East End Boys and London Girls

Until I started reading Alexis Hall, I never knew it was possible to utterly dislike the main character in the beginning of the story yet end up utterly invested that this person gets to have a happy life. Yet that exactly what happened in Rosaline Palmer Takes the Cake.

This is the second time this has happened to me. I’m beginning to think this is Alexis’ M.O., create a character that has so much wrong with them that the reader isn’t invested and then create a scenario where the reader finds themselves rooting for the main character to get their happy ending by any means necessary.  It happened in Boyfriend Material where I wasn’t fond of Luc in the beginning, but I ended up adoring his uptight “fake” boyfriend Oliver. And yes, it happens again.

Rosaline Palmer is a 27-year-old single mother of a precocious daughter named Amelie.  Both parents are well known and well-respected physicians in their fields and Rosaline dropped out of medical school when she got pregnant and now works in a shop and raises her daughter.  Her best friend/now married ex-girlfriend Lauren helps take care of Amelie. By fate, Rosaline finds herself on the popular British baking show, Bake Expectations. On her way there, Rosaline meets up with fellow contestant Alain Pope, a landscape architect and they hit it off immediately.

About the Show - The Great British Bake Off | The Great British Bake Off
It’s always about the cake.

I’m not going to lie, I hated Alain by Chapter 2 and Rosaline wasn’t my favorite person either. By chapter 4 I was wondering why I was even reading this anymore, none of the characters were even sympathetic. Except maybe Amelie, because I can utterly relate to a child who finds a topic and runs full tilt into the middle of it.

 But then I met Alveda who is a spitfire of a friend and funny to boot.  And then, I was introduced to Harry Dobson. East End guy who’s the son of an electrician, spends his time at the pub with his mates, drinks beer, watches football (that’s soccer for the Americans reading this) and is the sweetest guy in this book.  I alternated in telling him to run, yelling at Rosaline for being classist AF, and threatening to push Rosaline out of the way for my own chance at Harry. Why are there not guys like Harry? He’s utterly perfect and I hate that he’s fictional.  Through Harry’s friendship, Rosaline finally has her character redemption and grows as a person that I ended up rooting for.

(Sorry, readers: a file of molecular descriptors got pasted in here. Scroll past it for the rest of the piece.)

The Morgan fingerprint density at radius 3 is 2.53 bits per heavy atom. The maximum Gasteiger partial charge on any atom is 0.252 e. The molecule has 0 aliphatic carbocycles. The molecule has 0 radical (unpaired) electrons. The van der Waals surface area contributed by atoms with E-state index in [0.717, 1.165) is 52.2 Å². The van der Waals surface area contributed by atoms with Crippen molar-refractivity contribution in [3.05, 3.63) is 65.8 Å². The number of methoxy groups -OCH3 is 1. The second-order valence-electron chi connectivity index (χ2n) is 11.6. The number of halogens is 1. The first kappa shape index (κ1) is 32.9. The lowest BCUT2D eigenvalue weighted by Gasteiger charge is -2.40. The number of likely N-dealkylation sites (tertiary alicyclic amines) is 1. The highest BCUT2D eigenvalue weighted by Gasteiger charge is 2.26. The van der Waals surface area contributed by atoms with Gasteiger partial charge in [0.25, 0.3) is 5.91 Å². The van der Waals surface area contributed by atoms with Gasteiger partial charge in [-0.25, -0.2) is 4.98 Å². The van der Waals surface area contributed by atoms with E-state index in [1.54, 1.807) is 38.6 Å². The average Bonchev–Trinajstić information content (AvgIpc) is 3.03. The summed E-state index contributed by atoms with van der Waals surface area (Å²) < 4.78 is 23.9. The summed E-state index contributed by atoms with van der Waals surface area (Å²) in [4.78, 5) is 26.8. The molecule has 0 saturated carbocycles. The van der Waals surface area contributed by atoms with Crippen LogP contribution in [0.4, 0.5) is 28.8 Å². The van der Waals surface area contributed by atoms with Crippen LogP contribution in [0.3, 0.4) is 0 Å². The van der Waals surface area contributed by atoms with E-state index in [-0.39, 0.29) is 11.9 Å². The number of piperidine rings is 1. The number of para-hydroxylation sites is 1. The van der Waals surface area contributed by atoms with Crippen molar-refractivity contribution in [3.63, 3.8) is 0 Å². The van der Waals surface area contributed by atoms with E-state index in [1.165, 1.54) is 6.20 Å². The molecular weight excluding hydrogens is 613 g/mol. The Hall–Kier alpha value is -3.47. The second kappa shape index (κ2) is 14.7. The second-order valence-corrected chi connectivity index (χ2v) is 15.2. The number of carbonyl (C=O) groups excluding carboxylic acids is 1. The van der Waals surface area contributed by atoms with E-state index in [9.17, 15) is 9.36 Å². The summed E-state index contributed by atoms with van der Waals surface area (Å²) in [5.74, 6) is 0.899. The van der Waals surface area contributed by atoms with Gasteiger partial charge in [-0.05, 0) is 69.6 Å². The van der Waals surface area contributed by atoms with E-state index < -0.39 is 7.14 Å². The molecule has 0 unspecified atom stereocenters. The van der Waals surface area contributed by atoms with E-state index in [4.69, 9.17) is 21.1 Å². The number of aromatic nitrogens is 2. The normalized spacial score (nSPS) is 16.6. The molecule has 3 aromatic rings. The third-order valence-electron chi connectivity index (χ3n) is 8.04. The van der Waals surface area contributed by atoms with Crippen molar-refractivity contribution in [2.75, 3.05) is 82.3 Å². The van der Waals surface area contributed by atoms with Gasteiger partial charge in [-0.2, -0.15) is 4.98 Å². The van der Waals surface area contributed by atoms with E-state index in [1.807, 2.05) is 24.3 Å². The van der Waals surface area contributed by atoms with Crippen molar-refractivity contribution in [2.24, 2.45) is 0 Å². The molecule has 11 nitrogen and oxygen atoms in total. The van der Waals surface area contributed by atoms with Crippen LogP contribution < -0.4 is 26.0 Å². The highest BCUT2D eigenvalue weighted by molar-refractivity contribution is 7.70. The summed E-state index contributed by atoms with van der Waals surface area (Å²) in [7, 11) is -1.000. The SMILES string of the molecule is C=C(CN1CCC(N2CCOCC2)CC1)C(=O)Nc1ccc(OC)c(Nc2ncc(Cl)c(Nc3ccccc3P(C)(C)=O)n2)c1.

The best bars and pubs in East London | Telegraph Travel
All Harry wants in life is a pint and his favorite team.

A thing I loved about this book was how Rosaline’s bisexuality is addressed. It’s part of her. Her daughter knows and understands that Mommy likes boys and girls, that Auntie Lauren and Mommy used to date until they didn’t. Rosaline is very no-nonsense about her sexuality, and I appreciate it.  She’s still bisexual when she’s dating women and she still bisexual when she’s dating men. Where Annie’s (Hang the Moon) bisexuality was mentioned in passing, Roseline’s is out there for everyone to see and for no one to contradict her. 

I hate how much I love Alexis Hall’s stories. The self-deprecating, poor little rich kid that grows as a person and you end up liking and rooting for is not a trope that I thought I’d ever go for but here we are.  And also, Alexis, if you’re reading this, how the hell do I get a Harry in my life?

Bonus extra? This book comes with a PDF file of recipes made in the book so I can go all Bake Expectations in my own kitchen! My rosemary will just be store bought instead of picked from my personal garden.

Rosemary and thyme

I didn’t mean for this to be a cooking themed month, it just happened.  My next review will be another queer cooking show romance titled Love and other Disasters by Anita Kelly. Join me for that review in two weeks.  Until then, may your Victoria sponge be light, grab a blanket, your favorite drink and a good book.

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